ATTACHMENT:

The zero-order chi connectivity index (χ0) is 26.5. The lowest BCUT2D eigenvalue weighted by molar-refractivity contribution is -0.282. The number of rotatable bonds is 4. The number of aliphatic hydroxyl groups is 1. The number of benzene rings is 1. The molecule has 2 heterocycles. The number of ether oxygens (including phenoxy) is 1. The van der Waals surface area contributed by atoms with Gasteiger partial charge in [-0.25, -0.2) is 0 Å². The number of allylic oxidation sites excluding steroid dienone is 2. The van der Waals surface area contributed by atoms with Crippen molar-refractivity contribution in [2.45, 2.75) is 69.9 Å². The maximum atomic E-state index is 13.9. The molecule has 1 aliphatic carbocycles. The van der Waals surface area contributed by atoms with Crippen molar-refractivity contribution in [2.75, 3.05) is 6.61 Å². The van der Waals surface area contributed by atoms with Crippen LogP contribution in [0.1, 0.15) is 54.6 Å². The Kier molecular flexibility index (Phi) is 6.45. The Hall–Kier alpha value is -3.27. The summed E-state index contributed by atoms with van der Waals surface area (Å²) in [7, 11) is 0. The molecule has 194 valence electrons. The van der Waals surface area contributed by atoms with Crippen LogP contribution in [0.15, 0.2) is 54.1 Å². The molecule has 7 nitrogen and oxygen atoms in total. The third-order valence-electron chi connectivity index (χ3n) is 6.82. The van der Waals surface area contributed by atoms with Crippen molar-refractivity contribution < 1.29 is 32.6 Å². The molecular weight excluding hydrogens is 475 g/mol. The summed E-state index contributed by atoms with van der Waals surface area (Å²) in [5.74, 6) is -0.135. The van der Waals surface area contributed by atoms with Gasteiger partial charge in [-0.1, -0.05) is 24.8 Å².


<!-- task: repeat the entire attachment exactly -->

The zero-order chi connectivity index (χ0) is 26.5. The lowest BCUT2D eigenvalue weighted by molar-refractivity contribution is -0.282. The number of rotatable bonds is 4. The number of aliphatic hydroxyl groups is 1. The number of benzene rings is 1. The molecule has 2 heterocycles. The number of ether oxygens (including phenoxy) is 1. The van der Waals surface area contributed by atoms with Gasteiger partial charge in [-0.25, -0.2) is 0 Å². The number of allylic oxidation sites excluding steroid dienone is 2. The van der Waals surface area contributed by atoms with Crippen molar-refractivity contribution in [2.45, 2.75) is 69.9 Å². The maximum atomic E-state index is 13.9. The molecule has 1 aliphatic carbocycles. The van der Waals surface area contributed by atoms with Crippen molar-refractivity contribution in [2.75, 3.05) is 6.61 Å². The van der Waals surface area contributed by atoms with Crippen LogP contribution in [0.1, 0.15) is 54.6 Å². The Kier molecular flexibility index (Phi) is 6.45. The Hall–Kier alpha value is -3.27. The summed E-state index contributed by atoms with van der Waals surface area (Å²) in [7, 11) is 0. The molecule has 194 valence electrons. The van der Waals surface area contributed by atoms with Crippen LogP contribution in [0.15, 0.2) is 54.1 Å². The molecule has 7 nitrogen and oxygen atoms in total. The third-order valence-electron chi connectivity index (χ3n) is 6.82. The van der Waals surface area contributed by atoms with Crippen molar-refractivity contribution < 1.29 is 32.6 Å². The molecular weight excluding hydrogens is 475 g/mol. The summed E-state index contributed by atoms with van der Waals surface area (Å²) in [5.74, 6) is -0.135. The van der Waals surface area contributed by atoms with Gasteiger partial charge in [-0.1, -0.05) is 24.8 Å².